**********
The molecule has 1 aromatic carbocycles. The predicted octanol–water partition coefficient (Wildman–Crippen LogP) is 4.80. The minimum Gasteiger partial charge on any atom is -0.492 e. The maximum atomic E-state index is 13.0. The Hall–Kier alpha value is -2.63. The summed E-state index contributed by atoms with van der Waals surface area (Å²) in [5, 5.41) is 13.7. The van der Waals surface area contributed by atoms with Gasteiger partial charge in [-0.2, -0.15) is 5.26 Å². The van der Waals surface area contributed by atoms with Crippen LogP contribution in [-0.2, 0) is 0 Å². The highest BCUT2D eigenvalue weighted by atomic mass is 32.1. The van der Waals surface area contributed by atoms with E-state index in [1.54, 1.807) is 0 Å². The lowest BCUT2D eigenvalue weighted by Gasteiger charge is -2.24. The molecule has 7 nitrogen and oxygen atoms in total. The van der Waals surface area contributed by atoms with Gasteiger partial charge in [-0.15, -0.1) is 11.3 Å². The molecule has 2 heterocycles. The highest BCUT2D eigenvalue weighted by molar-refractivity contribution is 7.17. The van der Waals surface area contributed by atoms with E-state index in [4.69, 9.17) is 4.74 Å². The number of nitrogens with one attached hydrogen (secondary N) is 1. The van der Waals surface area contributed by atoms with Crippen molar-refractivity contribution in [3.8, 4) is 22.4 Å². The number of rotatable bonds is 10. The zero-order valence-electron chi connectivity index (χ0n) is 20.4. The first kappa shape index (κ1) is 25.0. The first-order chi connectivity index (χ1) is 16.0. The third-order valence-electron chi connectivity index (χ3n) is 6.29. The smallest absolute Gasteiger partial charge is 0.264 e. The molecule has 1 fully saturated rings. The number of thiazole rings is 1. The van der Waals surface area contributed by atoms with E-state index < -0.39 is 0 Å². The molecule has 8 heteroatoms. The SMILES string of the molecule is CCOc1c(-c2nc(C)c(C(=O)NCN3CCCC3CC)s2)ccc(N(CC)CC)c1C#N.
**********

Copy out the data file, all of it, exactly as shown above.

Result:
The molecule has 1 aromatic carbocycles. The predicted octanol–water partition coefficient (Wildman–Crippen LogP) is 4.80. The minimum Gasteiger partial charge on any atom is -0.492 e. The maximum atomic E-state index is 13.0. The Hall–Kier alpha value is -2.63. The summed E-state index contributed by atoms with van der Waals surface area (Å²) in [5, 5.41) is 13.7. The van der Waals surface area contributed by atoms with Gasteiger partial charge in [-0.2, -0.15) is 5.26 Å². The van der Waals surface area contributed by atoms with Crippen LogP contribution in [-0.2, 0) is 0 Å². The highest BCUT2D eigenvalue weighted by atomic mass is 32.1. The van der Waals surface area contributed by atoms with E-state index in [1.54, 1.807) is 0 Å². The lowest BCUT2D eigenvalue weighted by Gasteiger charge is -2.24. The molecule has 7 nitrogen and oxygen atoms in total. The van der Waals surface area contributed by atoms with Gasteiger partial charge in [-0.15, -0.1) is 11.3 Å². The molecule has 2 heterocycles. The highest BCUT2D eigenvalue weighted by molar-refractivity contribution is 7.17. The van der Waals surface area contributed by atoms with E-state index in [4.69, 9.17) is 4.74 Å². The number of nitrogens with one attached hydrogen (secondary N) is 1. The van der Waals surface area contributed by atoms with Crippen molar-refractivity contribution in [3.8, 4) is 22.4 Å². The number of rotatable bonds is 10. The zero-order valence-electron chi connectivity index (χ0n) is 20.4. The first kappa shape index (κ1) is 25.0. The first-order chi connectivity index (χ1) is 16.0. The third-order valence-electron chi connectivity index (χ3n) is 6.29. The smallest absolute Gasteiger partial charge is 0.264 e. The molecule has 1 fully saturated rings. The number of thiazole rings is 1. The van der Waals surface area contributed by atoms with E-state index < -0.39 is 0 Å². The molecule has 8 heteroatoms. The SMILES string of the molecule is CCOc1c(-c2nc(C)c(C(=O)NCN3CCCC3CC)s2)ccc(N(CC)CC)c1C#N.